Of late, a lot of activity has been progressing steadily in the autism terrain, with the most recent update talking of the changes in the guidelines for diagnosis of autism. With respect to these modifications, scientists from the Yale University have revealed that these proposed alterations may influence the number of persons applicable for the diagnosis of autism spectrum disorders (ASDs).
The analysts found that a set of individuals devoid of cognitive problems and who were assessed during the 1994 DSM-IV field study, may not be eligible for autism diagnosis as per the new proposal.
“Given the potential implications of these findings for service eligibility, our findings offer important information for consideration by the task force finalizing DSM-5 diagnostic criteria,” cited Yale Child Study Center (CSC) director Fred Volkmar, M.D., who conducted the study with CSC colleagues Brian Reichow and James McPartland.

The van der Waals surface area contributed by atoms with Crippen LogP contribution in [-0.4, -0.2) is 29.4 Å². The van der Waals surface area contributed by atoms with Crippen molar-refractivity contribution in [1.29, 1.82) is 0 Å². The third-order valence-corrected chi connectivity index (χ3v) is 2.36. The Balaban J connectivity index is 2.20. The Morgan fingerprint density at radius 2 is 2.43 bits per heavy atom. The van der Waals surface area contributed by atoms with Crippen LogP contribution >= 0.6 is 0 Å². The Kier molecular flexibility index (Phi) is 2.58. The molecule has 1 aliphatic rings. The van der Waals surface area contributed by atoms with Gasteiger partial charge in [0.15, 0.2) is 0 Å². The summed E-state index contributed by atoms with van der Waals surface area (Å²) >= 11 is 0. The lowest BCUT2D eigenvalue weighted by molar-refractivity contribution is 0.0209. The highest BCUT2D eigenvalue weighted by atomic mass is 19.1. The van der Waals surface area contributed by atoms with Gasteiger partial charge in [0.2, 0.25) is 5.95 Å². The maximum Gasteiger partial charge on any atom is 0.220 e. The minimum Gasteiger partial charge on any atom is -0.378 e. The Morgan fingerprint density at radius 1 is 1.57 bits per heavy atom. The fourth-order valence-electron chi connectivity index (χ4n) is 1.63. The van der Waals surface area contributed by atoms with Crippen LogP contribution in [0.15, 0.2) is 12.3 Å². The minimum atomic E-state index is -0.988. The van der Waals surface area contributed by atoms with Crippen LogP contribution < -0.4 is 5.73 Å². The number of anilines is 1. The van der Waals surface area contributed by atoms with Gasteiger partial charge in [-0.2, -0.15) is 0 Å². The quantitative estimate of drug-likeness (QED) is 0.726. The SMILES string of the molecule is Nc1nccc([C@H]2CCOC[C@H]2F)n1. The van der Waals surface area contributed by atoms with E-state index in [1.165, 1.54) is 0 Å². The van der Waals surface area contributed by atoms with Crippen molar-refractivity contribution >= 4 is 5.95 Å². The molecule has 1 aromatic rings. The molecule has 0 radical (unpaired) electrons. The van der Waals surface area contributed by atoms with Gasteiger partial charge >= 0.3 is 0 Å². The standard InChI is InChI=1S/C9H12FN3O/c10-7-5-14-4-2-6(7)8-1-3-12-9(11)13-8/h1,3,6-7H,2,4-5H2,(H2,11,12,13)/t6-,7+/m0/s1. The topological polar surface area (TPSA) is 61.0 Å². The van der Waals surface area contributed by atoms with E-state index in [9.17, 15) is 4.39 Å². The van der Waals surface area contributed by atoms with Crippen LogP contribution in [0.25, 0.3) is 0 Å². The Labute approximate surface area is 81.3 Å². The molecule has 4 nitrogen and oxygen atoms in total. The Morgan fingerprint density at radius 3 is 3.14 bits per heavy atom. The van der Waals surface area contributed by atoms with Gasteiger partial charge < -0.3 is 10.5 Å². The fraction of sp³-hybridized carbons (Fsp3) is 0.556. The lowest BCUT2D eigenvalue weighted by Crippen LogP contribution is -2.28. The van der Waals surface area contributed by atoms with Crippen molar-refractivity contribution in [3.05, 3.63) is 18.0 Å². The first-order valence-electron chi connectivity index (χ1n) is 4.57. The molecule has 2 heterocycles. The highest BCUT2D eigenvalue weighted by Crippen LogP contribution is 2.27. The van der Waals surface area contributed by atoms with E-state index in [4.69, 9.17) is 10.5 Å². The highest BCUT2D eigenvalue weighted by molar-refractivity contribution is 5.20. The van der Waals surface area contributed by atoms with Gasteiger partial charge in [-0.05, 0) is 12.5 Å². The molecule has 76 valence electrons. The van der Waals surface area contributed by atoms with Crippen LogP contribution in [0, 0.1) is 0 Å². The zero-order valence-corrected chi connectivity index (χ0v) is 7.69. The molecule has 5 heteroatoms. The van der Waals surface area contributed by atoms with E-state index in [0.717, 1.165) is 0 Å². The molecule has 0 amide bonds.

Volkar asserted that the initial findings of the study could only be implicated in people who are intellectually able and not in cognitively disabled persons. Distinguishing the two sets of individuals could be helpful in executing the service satisfactorily in the US. Moreover, principal changes in the diagnosis of autism could make comparison of study results challenging, the authors believed.
The complete study results will be published in the April print issue of the Journal of the American Academy of Child and Adolescent Psychiatry. The proposed modifications to the diagnostic description of autism will be published in the fifth edition of Diagnostic and Statistical Manual of Mental Disorders (DSM-5) of the American Psychiatric Association. (APA).